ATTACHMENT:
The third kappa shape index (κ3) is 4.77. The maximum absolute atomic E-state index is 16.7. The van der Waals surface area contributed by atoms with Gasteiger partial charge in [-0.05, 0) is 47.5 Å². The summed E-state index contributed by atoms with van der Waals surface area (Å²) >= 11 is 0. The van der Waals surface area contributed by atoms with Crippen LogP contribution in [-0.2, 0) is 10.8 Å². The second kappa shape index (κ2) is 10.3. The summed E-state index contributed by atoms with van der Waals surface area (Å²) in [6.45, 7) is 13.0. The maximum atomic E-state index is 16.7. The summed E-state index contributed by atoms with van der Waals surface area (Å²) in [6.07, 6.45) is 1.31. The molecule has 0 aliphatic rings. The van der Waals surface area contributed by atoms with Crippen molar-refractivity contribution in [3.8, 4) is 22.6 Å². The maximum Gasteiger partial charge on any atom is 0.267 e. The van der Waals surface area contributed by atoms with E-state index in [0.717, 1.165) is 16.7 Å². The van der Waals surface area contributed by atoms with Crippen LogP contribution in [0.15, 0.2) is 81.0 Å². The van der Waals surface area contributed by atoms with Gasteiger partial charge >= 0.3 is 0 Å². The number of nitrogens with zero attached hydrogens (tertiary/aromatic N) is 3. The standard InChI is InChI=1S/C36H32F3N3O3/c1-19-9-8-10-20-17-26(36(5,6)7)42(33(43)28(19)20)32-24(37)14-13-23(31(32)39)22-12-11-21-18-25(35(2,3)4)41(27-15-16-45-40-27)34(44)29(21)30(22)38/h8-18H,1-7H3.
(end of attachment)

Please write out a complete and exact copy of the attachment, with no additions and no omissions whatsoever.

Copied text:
The third kappa shape index (κ3) is 4.77. The maximum absolute atomic E-state index is 16.7. The van der Waals surface area contributed by atoms with Gasteiger partial charge in [-0.05, 0) is 47.5 Å². The summed E-state index contributed by atoms with van der Waals surface area (Å²) >= 11 is 0. The van der Waals surface area contributed by atoms with Crippen LogP contribution in [-0.2, 0) is 10.8 Å². The second kappa shape index (κ2) is 10.3. The summed E-state index contributed by atoms with van der Waals surface area (Å²) in [6.45, 7) is 13.0. The maximum atomic E-state index is 16.7. The summed E-state index contributed by atoms with van der Waals surface area (Å²) in [6.07, 6.45) is 1.31. The molecule has 0 aliphatic rings. The van der Waals surface area contributed by atoms with Crippen molar-refractivity contribution in [3.8, 4) is 22.6 Å². The maximum Gasteiger partial charge on any atom is 0.267 e. The van der Waals surface area contributed by atoms with E-state index in [0.717, 1.165) is 16.7 Å². The van der Waals surface area contributed by atoms with Crippen LogP contribution in [0.15, 0.2) is 81.0 Å². The van der Waals surface area contributed by atoms with Gasteiger partial charge >= 0.3 is 0 Å². The number of nitrogens with zero attached hydrogens (tertiary/aromatic N) is 3. The standard InChI is InChI=1S/C36H32F3N3O3/c1-19-9-8-10-20-17-26(36(5,6)7)42(33(43)28(19)20)32-24(37)14-13-23(31(32)39)22-12-11-21-18-25(35(2,3)4)41(27-15-16-45-40-27)34(44)29(21)30(22)38/h8-18H,1-7H3.